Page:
Rajesh Khanna, Ph.D.
Associate Professor, Department of Pharmacology & Toxicology
Ph.D.: University of Toronto, Toronto, Ontario, Canada (2000)
Postdoctoral Fellowship: University of California at Los Angeles, CA, USA (2003)
Scientific Associate: Toronto Western Research Institute, Toronto, Ontario, Canada (2007)
CRMPs, novel regulators of calcium homeostasis in health and disease.
My laboratory is attempting to better understand the molecular and mechanistic basis of the roles of ion channels in human health and disease. In particular, my laboratory’s research aims to study fundamentals of synaptic transmission because improper function and regulation of Ca2+ channels and the proteins that regulate them can contribute to epilepsy, migraine, ataxia, and other neurological diseases. Three projects are currently being pursued in my laboratory:
In the first project, funded by the American Heart Association National Scientist Development grant, we have focused on studying the effects of collapsin response mediator protein 2 (CRMP-2), a family of proteins involved in neurite outgrowth, guidance, and axonogenesis on voltage-gated calcium (Cav2.2) channels. Our main objective is to understand the functional impact of this novel interaction between these presynaptic Ca2+ channels and CRMPs on synaptic transmission. As modifying transmitter release is important in altering neuronal functions during development, learning, disease states, and other forms of brain plasticity, our future studies will examine how this interaction can contribute to learning and memory.
In a second project, funded by the Department of Defense Neurofibromatosis New Investigator Award, we are working on a novel pathway for Neurofibromatosis type I (NF1), an autosomally dominant diseases characterized by the formation of multiple benign and malignant tumors. People with NF1 often have learning disabilities and other cognitive symptoms. Our studies have identified a completely new pathway for NF1 signaling. This novel pathway involves an axonal guidance and growth protein called CRMP-2 which has been shown to function in neuronal differentiation. The convergence of signaling pathways of CRMP-2 and NF1 has identified several molecular players, kinases in particular, that affect neuronal function. Our novel discovery of the CRMP-2–Ca2+ channel interaction and the NF1-CRMP-2 interaction highlights a novel regulator of synaptic transmission. Manipulation of glutamatergic transmission may thus represent a unique avenue for NF1 therapy. Thus, the proposed mapping of the NF1–CRMP-2 interaction may lead to the identification of peptides capable of blocking the modulatory effects of this protein complex on synaptic transmission.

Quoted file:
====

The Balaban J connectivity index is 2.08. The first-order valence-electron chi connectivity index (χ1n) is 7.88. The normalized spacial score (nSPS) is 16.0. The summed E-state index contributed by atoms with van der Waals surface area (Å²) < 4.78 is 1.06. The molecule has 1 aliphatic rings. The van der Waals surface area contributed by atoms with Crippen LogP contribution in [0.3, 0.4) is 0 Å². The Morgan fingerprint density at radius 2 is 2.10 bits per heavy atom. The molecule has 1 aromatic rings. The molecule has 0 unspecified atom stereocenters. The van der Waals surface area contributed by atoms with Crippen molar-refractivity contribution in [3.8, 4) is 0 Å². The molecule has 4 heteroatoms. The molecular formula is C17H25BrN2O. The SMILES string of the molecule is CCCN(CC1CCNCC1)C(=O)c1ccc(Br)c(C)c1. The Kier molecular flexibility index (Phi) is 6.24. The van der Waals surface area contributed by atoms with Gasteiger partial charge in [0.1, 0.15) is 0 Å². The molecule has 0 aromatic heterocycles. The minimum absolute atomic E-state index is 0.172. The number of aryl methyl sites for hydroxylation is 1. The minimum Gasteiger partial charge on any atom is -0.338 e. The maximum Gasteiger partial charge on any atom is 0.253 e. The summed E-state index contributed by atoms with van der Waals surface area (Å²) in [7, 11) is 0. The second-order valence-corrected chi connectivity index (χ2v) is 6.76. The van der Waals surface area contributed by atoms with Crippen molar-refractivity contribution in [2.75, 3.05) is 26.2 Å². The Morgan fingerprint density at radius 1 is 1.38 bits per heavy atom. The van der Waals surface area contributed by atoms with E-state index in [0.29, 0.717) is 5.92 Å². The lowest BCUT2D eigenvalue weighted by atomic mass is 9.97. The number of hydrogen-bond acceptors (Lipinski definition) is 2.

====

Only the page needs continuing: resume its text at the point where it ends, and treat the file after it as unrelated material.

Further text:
In a third project, we have focused on defining how the expression levels of CRMP-2 can influence the effects of a novel anticonvulsant drug lacosamide on Na+ channels. Lacosamide is a novel anticonvulsant drug that acts in a unique manner to inhibit voltage-gated Na+ channels as reported last year. Lacosamide has gained FDA and EEMA approval for adjunctive therapy for partial-onset seizures with or without secondary generalization in patients with epilepsy and is now marketed in the United States and Europe. In preclinical findings reported by UCB Pharma, another target of action was identified for this drug. The mechanism of action of lacosamide on this second target – the collapsin response mediator protein 2 (CRMP-2) – remains elusive. No studies to date have addressed the implications of this potential interaction on the main effect of lacosamide.
1. Ju W, Li Q, Wilson SM, Brittain JM, Meroueh L, Khanna R*. SUMOylation alters CRMP2 regulation of calcium influx in sensory neurons. Channels (Austin) 7 May/June 2013 Channels (Austin). 2013 Mar 19;7(3). [Epub ahead of print] PMID: 23510938 [work performed at IUSM]
2. Mani T, Wang F, Knabe W, Sinn A, Khanna M, Jo I, Sandusky G, Sledge G, Jones D, Khanna R, Pollok K, Meroueh S. Small-Molecule Probing the Urokinase Receptor in Breast Cancer Lung Metastasis. Bioorganic & Medicinal Chemistry. (Accepted Dec. 20, 2012) DOI: http://dx.doi.org/10.1016/j.bmc.2012.12.047 [work performed at IUSM]
3. Park K, Wang Y, Yang X-F, Lee H, Dustrude ET, Khanna R*, Kohn, H*. Discovery of Lacosamide Affinity Bait Agents That Exhibit Potent Voltage-Gated Sodium Channel Blocking Properties. ACS Chemical Neuroscience (Accepted, in press) DOI: 10.1021/cn300188h *co-corresponding author [work performed at IUSM]